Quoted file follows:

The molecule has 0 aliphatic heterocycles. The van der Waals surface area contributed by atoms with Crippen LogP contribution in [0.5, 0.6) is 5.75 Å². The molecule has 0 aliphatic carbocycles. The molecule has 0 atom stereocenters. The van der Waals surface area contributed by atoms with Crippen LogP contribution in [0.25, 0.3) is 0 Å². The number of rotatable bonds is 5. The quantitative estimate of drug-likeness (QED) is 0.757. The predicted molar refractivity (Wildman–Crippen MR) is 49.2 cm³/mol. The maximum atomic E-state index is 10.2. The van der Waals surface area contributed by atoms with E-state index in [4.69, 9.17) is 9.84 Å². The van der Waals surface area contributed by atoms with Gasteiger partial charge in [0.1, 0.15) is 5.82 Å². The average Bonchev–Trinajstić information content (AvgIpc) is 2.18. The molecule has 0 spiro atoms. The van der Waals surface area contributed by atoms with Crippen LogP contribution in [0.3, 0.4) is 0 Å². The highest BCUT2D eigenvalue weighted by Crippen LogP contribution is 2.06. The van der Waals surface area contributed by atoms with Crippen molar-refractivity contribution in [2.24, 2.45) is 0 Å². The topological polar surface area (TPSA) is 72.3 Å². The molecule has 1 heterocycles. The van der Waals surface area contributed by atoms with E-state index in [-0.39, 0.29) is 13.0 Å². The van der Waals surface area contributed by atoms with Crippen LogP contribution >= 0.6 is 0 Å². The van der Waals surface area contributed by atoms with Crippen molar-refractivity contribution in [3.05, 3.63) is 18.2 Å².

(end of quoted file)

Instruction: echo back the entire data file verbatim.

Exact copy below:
The molecule has 0 aliphatic heterocycles. The van der Waals surface area contributed by atoms with Crippen LogP contribution in [0.5, 0.6) is 5.75 Å². The molecule has 0 aliphatic carbocycles. The molecule has 0 atom stereocenters. The van der Waals surface area contributed by atoms with Crippen LogP contribution in [0.25, 0.3) is 0 Å². The number of rotatable bonds is 5. The quantitative estimate of drug-likeness (QED) is 0.757. The predicted molar refractivity (Wildman–Crippen MR) is 49.2 cm³/mol. The maximum atomic E-state index is 10.2. The van der Waals surface area contributed by atoms with E-state index in [4.69, 9.17) is 9.84 Å². The van der Waals surface area contributed by atoms with Gasteiger partial charge in [0.1, 0.15) is 5.82 Å². The average Bonchev–Trinajstić information content (AvgIpc) is 2.18. The molecule has 0 spiro atoms. The van der Waals surface area contributed by atoms with Crippen LogP contribution in [0.3, 0.4) is 0 Å². The highest BCUT2D eigenvalue weighted by Crippen LogP contribution is 2.06. The van der Waals surface area contributed by atoms with Crippen molar-refractivity contribution in [2.24, 2.45) is 0 Å². The topological polar surface area (TPSA) is 72.3 Å². The molecule has 1 heterocycles. The van der Waals surface area contributed by atoms with E-state index in [-0.39, 0.29) is 13.0 Å². The van der Waals surface area contributed by atoms with Crippen LogP contribution >= 0.6 is 0 Å². The van der Waals surface area contributed by atoms with Crippen molar-refractivity contribution in [3.05, 3.63) is 18.2 Å².